How does a single wire control every pixel on an entire TV screen Or Monitor Screen? How can it convey enough information for that many pixels, sixty times per second?
The HDMI cable is a single cable, but not a single wire, and it’s the most common way of transferring a video signal to a modern touchscreen LCD Monitor.
There are actually 19 pins on an HDMI connector. The “TMDS” signals, Transition Minimized Differential Signaling, actually carry the video signal. There are three channels of differential TMDS and one differential clock. “Differential signalling” means that the signal is sent along impedance matched twisted pair wires as both a positive and an inverted version of the same signal — the two always add up to nothing. But at the receiver, the inverted signal is once again inverted and added to the positive signal. That makes nearly all noise that might have been picked up zero itself out, leaving just the signal. This allows very, very fast, low voltage communications.
Digital video can be pretty large. A 1080p30 video stream is, of course, 1920x1080x30 frames per second, each pixel being up to 24-bits of color. That adds up to 1.493Gb/s (gigabits per second). If you went for an UltraHD-4K signal at 30Hz, that 3840x2160x30x24 = 5.972 Gb/s. These are pretty heady numbers.
But HDMI was designed for this. The original HDMI 1.0 cable allows for 4.95 Gb/s data transmission, of which 3.96 Gb/s for video, the rest for audio. It supports 1080p60 at full 24-bit YCrCb or RGB color encoding, and it supports 30-bit YCrCb at 4:2:2 color subsampling.
HDMI 2.0 extended the overall bandwidth to 18Gb/s, enough to support 14.4 Gb/s video including uncompressed 24-bit 4Kp60. HDMI 2.1 was extended to a whopping 60 Gb/s, enough to support uncompressed 8Kp120 video, or 10Kp120 with some chroma subsampling! New modes in HDMI 2.0a/b and 2.1 also allow for multiple video streams, HDR modes, and up to 32 audio channels. You do need a special new cable to hit those speeds.
Your video source may be highly compressed internet video from a Roku or similar IPTV device, less compressed video from a Blu-ray or UltraHD Blu-ray, or totally uncompressed video from a PC GPU. It doesn’t matter — HDMI takes it all over as uncompressed video, full speed. It’s just that fast!
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And there is almost a way to do a few of these things over a single wire! Smartphones for years have supported video output via MicroUSB connector using a protocol called MHL (Mobile HIgh-definition Link). The MicroUSB cable only carries five wires, and MHL reassigns the USB data pair — two wires compromising one differential link — as the MHL data pair, and used the “ID” pin (normally for USB on-the-go) as a data communications signal. Power and GND are unchanged from USB.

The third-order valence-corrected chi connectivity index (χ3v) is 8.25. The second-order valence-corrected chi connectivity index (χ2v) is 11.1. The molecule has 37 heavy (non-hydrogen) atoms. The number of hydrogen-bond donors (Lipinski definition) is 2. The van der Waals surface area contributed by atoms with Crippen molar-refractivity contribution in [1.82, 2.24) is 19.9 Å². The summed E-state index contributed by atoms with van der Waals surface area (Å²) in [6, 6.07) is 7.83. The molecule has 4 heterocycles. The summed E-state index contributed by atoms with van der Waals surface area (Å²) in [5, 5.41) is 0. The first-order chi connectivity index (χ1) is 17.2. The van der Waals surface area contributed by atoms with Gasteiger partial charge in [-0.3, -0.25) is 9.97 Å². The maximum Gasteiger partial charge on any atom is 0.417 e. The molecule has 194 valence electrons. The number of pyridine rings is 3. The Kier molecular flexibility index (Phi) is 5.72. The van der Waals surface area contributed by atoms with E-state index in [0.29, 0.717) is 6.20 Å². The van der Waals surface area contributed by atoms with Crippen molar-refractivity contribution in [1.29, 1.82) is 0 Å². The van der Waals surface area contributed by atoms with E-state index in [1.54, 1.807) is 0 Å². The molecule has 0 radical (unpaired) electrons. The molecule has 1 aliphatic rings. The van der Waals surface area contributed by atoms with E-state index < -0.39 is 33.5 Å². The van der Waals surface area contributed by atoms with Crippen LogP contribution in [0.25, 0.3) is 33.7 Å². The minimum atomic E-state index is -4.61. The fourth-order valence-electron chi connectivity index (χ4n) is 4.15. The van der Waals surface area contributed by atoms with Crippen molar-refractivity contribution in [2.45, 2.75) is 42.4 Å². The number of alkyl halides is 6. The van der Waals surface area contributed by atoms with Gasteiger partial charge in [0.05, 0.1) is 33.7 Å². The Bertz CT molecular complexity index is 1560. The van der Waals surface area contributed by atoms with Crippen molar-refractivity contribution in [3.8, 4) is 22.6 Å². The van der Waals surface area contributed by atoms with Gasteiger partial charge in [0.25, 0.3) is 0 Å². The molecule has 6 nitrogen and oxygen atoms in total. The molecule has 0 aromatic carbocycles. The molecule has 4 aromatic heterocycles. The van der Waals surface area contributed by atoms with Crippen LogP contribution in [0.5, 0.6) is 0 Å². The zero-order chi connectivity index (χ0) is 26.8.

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There are more advanced versions of MHL that run over USB Type-C connectors, using more wires and Type-C’s built-in mechanism to allow for “alternate mode” data transfers. The fastest version today supports about 30 Gb/s transfers, enough for 8K video.
Digital Data Formats
And if course, in most of these things, we are talking about digital systems. The cable itself, in the case of HDMI, is directly sending digital picture data to your display, but even there it's packaged into a format that's independent of the specific display/monitor/TV implementation. The source and sink on an HDMI cable exchange data, called a “handshake,” in which they agree upon a format both devices can support. The source then proceeds to send data in that format, picture, audio, and synchronization infotmation. The display itself contains a computer that works out how to precisely process that incoming raw data for display on-screen.
This can be involved. For example, if I hook my Sony Playstation 3 up to a Xenarc display, they will probably agree on some version of a 1920x1080 video format. However, being a digital television, the LG's display can only deliver a 3840x2160 image. So the data that comes in over HDMI is sent to an image processor that upscales the HD video. That is passes on to the LCD controller that figures out how to draw the pixels. And that process is different than drawing those pixels on a plasma, DLP, or OLED television or a Xenarc rugged all-weather touchscreen monitors. That is one of the big advantages of digital: the decoupling of the display technology from the video signal.
Once decoded, the uncompressed visual data is routed to that same video signal processor that took in the HDMI input, and on to your screen.